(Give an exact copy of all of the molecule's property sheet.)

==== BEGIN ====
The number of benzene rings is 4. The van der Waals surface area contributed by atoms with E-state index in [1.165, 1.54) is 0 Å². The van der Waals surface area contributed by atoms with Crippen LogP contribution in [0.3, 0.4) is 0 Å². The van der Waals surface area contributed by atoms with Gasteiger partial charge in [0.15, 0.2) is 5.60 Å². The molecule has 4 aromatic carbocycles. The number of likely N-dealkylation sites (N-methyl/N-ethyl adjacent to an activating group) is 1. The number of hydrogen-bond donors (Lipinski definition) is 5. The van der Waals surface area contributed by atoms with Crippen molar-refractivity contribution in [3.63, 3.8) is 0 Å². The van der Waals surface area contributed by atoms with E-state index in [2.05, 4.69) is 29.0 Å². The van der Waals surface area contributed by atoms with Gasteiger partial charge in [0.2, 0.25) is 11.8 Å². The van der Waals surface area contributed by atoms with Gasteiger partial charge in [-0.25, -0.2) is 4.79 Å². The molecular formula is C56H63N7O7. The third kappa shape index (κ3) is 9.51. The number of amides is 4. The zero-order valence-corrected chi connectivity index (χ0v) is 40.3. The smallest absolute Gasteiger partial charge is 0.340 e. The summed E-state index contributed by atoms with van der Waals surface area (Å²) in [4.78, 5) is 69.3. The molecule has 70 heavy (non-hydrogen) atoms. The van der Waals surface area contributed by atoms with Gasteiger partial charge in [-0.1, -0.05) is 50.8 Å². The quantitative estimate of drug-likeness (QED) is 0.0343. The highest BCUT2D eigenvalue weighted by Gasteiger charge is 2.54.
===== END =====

The number of benzene rings is 4. The van der Waals surface area contributed by atoms with E-state index in [1.165, 1.54) is 0 Å². The van der Waals surface area contributed by atoms with Crippen LogP contribution in [0.3, 0.4) is 0 Å². The van der Waals surface area contributed by atoms with Gasteiger partial charge in [0.15, 0.2) is 5.60 Å². The molecule has 4 aromatic carbocycles. The number of likely N-dealkylation sites (N-methyl/N-ethyl adjacent to an activating group) is 1. The number of hydrogen-bond donors (Lipinski definition) is 5. The van der Waals surface area contributed by atoms with Crippen molar-refractivity contribution in [3.63, 3.8) is 0 Å². The van der Waals surface area contributed by atoms with E-state index in [2.05, 4.69) is 29.0 Å². The van der Waals surface area contributed by atoms with Gasteiger partial charge in [0.2, 0.25) is 11.8 Å². The van der Waals surface area contributed by atoms with Gasteiger partial charge in [-0.25, -0.2) is 4.79 Å². The molecular formula is C56H63N7O7. The third kappa shape index (κ3) is 9.51. The number of amides is 4. The zero-order valence-corrected chi connectivity index (χ0v) is 40.3. The smallest absolute Gasteiger partial charge is 0.340 e. The summed E-state index contributed by atoms with van der Waals surface area (Å²) in [4.78, 5) is 69.3. The molecule has 70 heavy (non-hydrogen) atoms. The van der Waals surface area contributed by atoms with Gasteiger partial charge in [-0.1, -0.05) is 50.8 Å². The quantitative estimate of drug-likeness (QED) is 0.0343. The highest BCUT2D eigenvalue weighted by Gasteiger charge is 2.54.